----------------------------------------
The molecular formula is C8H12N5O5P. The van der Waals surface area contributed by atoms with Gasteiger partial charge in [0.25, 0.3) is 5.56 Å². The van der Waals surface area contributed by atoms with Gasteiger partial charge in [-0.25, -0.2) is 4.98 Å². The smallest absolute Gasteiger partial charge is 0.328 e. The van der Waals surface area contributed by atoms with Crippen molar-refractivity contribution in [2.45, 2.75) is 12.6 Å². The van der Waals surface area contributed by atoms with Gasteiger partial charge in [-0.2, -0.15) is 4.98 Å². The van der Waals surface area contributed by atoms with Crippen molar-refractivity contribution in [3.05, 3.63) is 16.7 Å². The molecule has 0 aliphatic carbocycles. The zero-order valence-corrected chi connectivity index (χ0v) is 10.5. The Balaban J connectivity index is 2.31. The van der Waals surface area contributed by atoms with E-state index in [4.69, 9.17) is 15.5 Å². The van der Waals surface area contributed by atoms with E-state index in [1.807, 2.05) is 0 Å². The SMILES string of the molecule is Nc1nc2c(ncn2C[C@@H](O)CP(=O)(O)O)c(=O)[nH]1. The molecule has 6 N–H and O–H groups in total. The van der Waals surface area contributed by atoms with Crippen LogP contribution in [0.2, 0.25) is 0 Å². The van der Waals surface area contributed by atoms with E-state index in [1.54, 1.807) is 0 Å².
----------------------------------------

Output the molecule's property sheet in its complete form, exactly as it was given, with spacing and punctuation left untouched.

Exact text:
The molecular formula is C8H12N5O5P. The van der Waals surface area contributed by atoms with Gasteiger partial charge in [0.25, 0.3) is 5.56 Å². The van der Waals surface area contributed by atoms with Gasteiger partial charge in [-0.25, -0.2) is 4.98 Å². The smallest absolute Gasteiger partial charge is 0.328 e. The van der Waals surface area contributed by atoms with Crippen molar-refractivity contribution in [2.45, 2.75) is 12.6 Å². The van der Waals surface area contributed by atoms with Gasteiger partial charge in [-0.2, -0.15) is 4.98 Å². The van der Waals surface area contributed by atoms with Crippen molar-refractivity contribution in [3.05, 3.63) is 16.7 Å². The molecule has 0 aliphatic carbocycles. The zero-order valence-corrected chi connectivity index (χ0v) is 10.5. The Balaban J connectivity index is 2.31. The van der Waals surface area contributed by atoms with E-state index in [4.69, 9.17) is 15.5 Å². The van der Waals surface area contributed by atoms with E-state index in [1.807, 2.05) is 0 Å². The SMILES string of the molecule is Nc1nc2c(ncn2C[C@@H](O)CP(=O)(O)O)c(=O)[nH]1. The molecule has 6 N–H and O–H groups in total. The van der Waals surface area contributed by atoms with Crippen LogP contribution in [0.2, 0.25) is 0 Å². The van der Waals surface area contributed by atoms with E-state index in [1.54, 1.807) is 0 Å².